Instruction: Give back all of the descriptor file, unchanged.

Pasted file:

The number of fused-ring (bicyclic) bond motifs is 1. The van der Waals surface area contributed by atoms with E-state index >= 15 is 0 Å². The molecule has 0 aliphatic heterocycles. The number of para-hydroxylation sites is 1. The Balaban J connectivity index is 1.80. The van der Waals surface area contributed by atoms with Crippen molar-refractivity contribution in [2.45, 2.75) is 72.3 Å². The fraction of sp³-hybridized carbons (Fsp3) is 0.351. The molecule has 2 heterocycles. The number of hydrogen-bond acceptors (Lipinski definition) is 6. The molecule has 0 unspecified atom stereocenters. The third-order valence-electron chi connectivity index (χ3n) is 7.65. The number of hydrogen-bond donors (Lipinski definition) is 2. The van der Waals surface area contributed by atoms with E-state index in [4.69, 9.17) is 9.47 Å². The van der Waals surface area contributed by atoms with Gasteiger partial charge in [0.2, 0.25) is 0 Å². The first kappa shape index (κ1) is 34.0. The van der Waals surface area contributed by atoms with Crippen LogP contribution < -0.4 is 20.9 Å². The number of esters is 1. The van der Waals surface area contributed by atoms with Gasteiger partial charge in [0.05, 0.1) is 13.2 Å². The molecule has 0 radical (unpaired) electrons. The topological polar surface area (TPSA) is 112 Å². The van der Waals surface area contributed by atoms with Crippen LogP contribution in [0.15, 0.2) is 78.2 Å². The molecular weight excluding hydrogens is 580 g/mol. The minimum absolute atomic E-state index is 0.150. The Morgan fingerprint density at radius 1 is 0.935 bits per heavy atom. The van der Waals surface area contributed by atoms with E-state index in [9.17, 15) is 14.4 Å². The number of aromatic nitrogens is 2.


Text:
The number of fused-ring (bicyclic) bond motifs is 1. The van der Waals surface area contributed by atoms with E-state index >= 15 is 0 Å². The molecule has 0 aliphatic heterocycles. The number of para-hydroxylation sites is 1. The Balaban J connectivity index is 1.80. The van der Waals surface area contributed by atoms with Crippen molar-refractivity contribution in [2.45, 2.75) is 72.3 Å². The fraction of sp³-hybridized carbons (Fsp3) is 0.351. The molecule has 2 heterocycles. The number of hydrogen-bond acceptors (Lipinski definition) is 6. The molecule has 0 unspecified atom stereocenters. The third-order valence-electron chi connectivity index (χ3n) is 7.65. The number of hydrogen-bond donors (Lipinski definition) is 2. The van der Waals surface area contributed by atoms with E-state index in [4.69, 9.17) is 9.47 Å². The van der Waals surface area contributed by atoms with Gasteiger partial charge in [0.2, 0.25) is 0 Å². The first kappa shape index (κ1) is 34.0. The van der Waals surface area contributed by atoms with Crippen LogP contribution < -0.4 is 20.9 Å². The number of esters is 1. The van der Waals surface area contributed by atoms with Gasteiger partial charge in [0.05, 0.1) is 13.2 Å². The molecule has 0 radical (unpaired) electrons. The topological polar surface area (TPSA) is 112 Å². The van der Waals surface area contributed by atoms with Crippen LogP contribution in [0.15, 0.2) is 78.2 Å². The molecular weight excluding hydrogens is 580 g/mol. The minimum absolute atomic E-state index is 0.150. The Morgan fingerprint density at radius 1 is 0.935 bits per heavy atom. The van der Waals surface area contributed by atoms with E-state index in [9.17, 15) is 14.4 Å². The number of aromatic nitrogens is 2.